Published by Straus and Giroux on September 30, 2014
Read synopsis on Goodreads
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Imagine a future where you could pinpoint the genetic markers that determine a criminal. Now, imagine a time when the children of criminals who have this marker are placed into schools until their 18th birthdays in order to override their genetic predispositions. This, my friends, is the premise of Goodhouse by Peyton Marshall.
The novel follows James, one of these kids who is transferred to Goodhouse after his previous school was burned down by a radical group who thinks that these kids are a danger to society and need to be eliminated. Different from his counterparts in that he’s curious and skeptical, he befriends the daughter of one of the scientists, kicking off a fast-paced story that raises questions about science, humanity, dignity, and freedom of thought and action.Goodhouse by @PeytonMMarshall is a gripping novel about genetics & violence. #bookreview Click To Tweet
What drew me to the book is its premise, for attempting to predict violence based on genetics is a part of our ugly past, but it’s not a book that I would normally pick up. It’s also loosely based on a real school for boys, the Preston School of Industry, which is always interesting. That said, it’s hard to categorize this book – it’s not quite YA and it’s not quite dystopian/post-apocalyptic, but it does include elements of all three. This is worth mentioning because these are all features of books that I tend to avoid or dislike, but Marshall manages to blend them in a way that the book falls into none of the categories while also falling into all of them. So while it got a little weird at times (Bethany’s story arc was a little perplexing), the overall result was pretty fantastic.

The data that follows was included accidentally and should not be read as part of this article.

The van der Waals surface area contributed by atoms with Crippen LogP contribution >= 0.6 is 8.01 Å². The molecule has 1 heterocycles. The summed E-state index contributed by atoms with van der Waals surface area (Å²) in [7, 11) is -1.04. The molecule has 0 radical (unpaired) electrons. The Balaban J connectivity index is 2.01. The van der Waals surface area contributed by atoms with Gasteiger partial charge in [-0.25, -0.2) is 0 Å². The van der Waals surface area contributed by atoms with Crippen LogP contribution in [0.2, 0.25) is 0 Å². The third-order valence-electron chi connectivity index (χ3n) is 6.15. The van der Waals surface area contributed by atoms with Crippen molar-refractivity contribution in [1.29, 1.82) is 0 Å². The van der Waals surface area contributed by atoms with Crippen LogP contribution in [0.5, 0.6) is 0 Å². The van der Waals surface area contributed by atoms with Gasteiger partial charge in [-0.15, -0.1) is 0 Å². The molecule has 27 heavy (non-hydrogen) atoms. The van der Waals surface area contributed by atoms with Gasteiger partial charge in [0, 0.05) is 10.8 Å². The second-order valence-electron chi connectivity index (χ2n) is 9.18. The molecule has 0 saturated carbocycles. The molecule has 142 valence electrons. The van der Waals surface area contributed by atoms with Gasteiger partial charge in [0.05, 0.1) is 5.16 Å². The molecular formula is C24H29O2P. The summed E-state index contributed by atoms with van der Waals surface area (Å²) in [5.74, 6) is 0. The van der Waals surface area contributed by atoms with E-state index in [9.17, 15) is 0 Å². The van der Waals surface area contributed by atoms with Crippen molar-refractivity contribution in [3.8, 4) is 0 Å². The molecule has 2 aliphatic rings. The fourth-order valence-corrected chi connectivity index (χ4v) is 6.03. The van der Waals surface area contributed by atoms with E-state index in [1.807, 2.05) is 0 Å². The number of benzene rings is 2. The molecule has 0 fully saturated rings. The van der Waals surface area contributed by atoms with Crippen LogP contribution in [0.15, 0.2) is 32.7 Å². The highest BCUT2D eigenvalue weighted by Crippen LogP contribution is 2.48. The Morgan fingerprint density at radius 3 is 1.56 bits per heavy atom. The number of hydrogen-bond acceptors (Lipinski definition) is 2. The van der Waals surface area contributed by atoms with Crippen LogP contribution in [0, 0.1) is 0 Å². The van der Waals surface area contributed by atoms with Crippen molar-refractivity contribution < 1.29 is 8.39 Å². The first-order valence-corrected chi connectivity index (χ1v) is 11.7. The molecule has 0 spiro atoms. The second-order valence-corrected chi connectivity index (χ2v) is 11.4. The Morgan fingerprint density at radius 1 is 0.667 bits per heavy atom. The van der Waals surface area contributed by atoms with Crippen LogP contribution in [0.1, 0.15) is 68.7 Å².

In the end, Goodhouse is a quick read that will leave you with a lot of questions about both the storyline and its implications for reality. Sure, sorting four year olds into group homes based on genetics is not very likely, but using science to determine the “best” future for a person is not. After all, genetic selection is already here. It also has you rooting for James, for despite his flaws, most of the horrors that he is subjected to are not entirely too far-fetched, and everyone loves a great protagonist.
Recommended for: People who enjoy books about science and genetics and its implications.